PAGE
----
U.S. Trade Representative Robert Lighthizer said May 6 that he plans to move forward with President Trump’s threat to increase the tariff rate on Chinese imports from 10% to 25% on $200 billion worth of Chinese goods, citing China’s back-pedaling on prior commitments during talks in Beijing last week. The higher tariffs are set to take effect May 10.
“This is a predicament for soy growers,” said Davie Stephens, a grower from Clinton, Ky., and president of the American Soybean Association. “We understand that Mr. Trump and his administration have broad goals they want to achieve for our country, but farmers are in a desperate situation. We need a positive resolution of this ongoing tariff dispute, not further escalation of tensions.”
China’s retaliation against U.S. soy farmers has chilled exports to the U.S.’s most important foreign customer. China has purchased only 5 million metric tons (MMT) of its 20 MMT ‘good faith’ promise, and the original March 1 deadline for concluding negotiations has come and gone. The market has fluctuated with each development during the negotiations, including Trump’s social media posts over the weekend.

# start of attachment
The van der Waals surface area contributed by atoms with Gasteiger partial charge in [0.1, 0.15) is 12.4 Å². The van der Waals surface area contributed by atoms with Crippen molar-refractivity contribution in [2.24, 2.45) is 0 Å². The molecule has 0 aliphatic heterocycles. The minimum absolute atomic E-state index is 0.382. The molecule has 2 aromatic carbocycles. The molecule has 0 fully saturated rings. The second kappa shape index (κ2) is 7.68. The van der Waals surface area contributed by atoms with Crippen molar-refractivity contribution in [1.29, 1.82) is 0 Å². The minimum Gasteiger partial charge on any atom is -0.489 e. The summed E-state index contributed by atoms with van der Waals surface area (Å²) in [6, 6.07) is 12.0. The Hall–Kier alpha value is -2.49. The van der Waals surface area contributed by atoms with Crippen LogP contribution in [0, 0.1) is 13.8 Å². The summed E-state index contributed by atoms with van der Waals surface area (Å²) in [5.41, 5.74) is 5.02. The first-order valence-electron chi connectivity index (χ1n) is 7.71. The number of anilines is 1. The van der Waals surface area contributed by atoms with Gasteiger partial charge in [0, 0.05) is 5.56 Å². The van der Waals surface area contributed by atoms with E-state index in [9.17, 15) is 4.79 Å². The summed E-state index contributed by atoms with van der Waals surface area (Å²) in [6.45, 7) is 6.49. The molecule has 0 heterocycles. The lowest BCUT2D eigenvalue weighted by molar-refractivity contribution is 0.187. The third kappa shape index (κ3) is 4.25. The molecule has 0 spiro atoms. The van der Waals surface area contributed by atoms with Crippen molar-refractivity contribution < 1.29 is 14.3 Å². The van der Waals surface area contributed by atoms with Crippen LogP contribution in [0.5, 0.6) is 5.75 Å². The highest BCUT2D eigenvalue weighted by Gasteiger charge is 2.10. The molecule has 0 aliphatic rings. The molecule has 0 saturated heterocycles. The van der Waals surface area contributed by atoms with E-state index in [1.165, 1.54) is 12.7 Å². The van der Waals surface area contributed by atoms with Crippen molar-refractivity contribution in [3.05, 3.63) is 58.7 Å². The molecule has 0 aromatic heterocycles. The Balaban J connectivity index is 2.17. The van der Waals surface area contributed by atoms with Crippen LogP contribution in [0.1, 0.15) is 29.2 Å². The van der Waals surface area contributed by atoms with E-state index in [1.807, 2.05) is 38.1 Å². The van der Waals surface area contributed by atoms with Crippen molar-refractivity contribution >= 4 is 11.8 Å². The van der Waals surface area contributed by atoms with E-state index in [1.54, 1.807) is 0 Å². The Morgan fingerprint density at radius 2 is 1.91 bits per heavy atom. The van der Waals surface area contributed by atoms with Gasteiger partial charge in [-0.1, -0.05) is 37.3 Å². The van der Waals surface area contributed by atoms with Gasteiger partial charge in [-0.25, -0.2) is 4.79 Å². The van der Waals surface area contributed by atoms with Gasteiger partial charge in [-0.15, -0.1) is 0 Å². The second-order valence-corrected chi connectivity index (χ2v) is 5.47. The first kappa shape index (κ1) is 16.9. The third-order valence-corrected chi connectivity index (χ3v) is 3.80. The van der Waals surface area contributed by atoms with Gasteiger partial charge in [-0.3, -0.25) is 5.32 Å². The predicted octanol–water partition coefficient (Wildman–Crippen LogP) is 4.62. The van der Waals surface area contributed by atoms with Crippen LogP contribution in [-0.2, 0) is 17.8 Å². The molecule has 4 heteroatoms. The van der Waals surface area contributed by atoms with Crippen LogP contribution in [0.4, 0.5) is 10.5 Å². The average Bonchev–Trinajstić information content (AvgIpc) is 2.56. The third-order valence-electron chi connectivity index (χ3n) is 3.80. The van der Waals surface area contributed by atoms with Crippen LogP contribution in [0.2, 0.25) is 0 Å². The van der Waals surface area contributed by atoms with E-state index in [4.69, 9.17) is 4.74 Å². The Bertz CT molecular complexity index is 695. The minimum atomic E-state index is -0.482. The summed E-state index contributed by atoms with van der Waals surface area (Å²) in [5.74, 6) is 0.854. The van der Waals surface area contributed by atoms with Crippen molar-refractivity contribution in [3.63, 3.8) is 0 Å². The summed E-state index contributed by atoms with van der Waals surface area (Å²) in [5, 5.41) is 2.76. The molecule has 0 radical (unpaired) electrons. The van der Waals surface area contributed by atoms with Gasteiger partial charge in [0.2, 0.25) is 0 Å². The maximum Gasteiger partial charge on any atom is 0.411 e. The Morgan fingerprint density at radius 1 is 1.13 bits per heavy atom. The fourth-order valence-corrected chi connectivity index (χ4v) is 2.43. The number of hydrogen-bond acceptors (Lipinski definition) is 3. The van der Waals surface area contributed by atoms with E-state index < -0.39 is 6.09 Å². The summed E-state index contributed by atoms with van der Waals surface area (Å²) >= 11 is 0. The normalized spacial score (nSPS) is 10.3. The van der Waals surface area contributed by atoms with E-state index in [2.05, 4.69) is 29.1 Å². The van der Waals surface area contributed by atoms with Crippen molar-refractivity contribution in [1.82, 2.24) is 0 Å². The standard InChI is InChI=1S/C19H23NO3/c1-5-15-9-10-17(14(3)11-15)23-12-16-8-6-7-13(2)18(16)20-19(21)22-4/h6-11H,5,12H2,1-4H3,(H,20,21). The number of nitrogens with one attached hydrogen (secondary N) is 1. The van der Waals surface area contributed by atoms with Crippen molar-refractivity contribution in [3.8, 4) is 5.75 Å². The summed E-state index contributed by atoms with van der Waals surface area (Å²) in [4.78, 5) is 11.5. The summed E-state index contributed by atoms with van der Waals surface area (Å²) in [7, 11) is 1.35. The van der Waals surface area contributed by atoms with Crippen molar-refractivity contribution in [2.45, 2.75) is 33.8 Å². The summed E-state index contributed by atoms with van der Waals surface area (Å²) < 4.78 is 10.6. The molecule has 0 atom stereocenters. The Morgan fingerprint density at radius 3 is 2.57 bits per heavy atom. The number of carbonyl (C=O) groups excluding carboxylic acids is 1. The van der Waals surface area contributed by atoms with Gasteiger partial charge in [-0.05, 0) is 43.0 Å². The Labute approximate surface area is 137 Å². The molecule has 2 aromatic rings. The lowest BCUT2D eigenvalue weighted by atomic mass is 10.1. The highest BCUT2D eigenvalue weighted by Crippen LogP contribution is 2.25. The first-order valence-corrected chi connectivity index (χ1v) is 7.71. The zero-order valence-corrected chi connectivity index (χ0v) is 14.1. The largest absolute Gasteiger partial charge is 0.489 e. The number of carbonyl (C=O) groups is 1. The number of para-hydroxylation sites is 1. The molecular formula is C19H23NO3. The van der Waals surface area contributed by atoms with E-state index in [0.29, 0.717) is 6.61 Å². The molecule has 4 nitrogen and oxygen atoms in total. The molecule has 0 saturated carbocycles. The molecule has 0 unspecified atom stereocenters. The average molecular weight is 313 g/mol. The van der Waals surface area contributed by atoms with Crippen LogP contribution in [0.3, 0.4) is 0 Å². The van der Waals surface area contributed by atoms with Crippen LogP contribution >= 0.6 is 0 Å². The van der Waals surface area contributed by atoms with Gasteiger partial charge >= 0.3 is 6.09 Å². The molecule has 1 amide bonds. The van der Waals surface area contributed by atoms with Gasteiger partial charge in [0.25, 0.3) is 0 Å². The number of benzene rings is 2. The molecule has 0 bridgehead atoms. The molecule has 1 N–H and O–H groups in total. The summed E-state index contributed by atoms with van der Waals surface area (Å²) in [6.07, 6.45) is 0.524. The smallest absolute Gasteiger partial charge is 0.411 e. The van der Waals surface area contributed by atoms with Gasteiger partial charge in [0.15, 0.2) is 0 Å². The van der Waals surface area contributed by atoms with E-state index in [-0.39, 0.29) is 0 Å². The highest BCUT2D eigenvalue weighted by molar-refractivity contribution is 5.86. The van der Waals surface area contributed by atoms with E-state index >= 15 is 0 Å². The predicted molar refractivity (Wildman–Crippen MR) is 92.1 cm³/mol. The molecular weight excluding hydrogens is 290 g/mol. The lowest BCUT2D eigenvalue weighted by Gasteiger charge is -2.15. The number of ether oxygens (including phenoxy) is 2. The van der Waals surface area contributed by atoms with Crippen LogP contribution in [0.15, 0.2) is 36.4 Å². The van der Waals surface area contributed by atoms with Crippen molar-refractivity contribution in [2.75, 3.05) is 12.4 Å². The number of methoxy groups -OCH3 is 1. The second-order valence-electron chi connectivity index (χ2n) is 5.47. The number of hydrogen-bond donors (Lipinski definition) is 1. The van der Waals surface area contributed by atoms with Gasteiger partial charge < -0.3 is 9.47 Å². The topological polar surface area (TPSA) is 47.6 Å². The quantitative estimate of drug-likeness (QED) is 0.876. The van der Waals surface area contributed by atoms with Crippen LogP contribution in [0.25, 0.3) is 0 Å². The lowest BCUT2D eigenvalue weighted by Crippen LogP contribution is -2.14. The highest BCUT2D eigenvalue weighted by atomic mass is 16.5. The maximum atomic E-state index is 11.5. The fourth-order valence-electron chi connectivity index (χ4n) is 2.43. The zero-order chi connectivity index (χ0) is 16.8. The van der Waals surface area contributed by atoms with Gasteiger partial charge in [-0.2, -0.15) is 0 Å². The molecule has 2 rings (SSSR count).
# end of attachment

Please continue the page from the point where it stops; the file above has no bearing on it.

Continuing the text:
“After so many threats and missed deadlines for concluding negotiations, this ongoing uncertainly is unacceptable to U.S. farmers,” Stephens said. “With depressed prices and unsold stocks forecast to double before the 2019 harvest begins in September, we need the China market reopened to U.S. soybean exports within weeks, not months or longer.”
ASA urges the administration to hold off on additional tariffs and rapidly conclude negotiations with China, including lifting the existing Section 301 tariffs in exchange for China removing its retaliatory 25% tariff on U.S. soybeans.
“Soybean farmers have demonstrated great patience as the administration has sought to negotiate a better trading relationship with China,” Stephens said. “However, our patience is wearing thin as prices remain low and the tariff dispute drags on. The financial and emotional toll on U.S. soybean farmers cannot be ignored.”
Growers have been reeling for almost a year now, after the President first imposed a 25% percent duty on $50 billion worth of Chinese goods in July 2018, and later, a 10% duty on an additional $200 billion worth of Chinese products, which resulted in the retaliatory tariffs on U.S. goods. That 10% duty was scheduled to jump to 25% the end of last year, but President Trump delayed the hike after a meeting with Chinese President Xi Jinping in December, with the countries agreeing to hold off for 90 days, and then indefinitely during the ongoing negotiations until this week.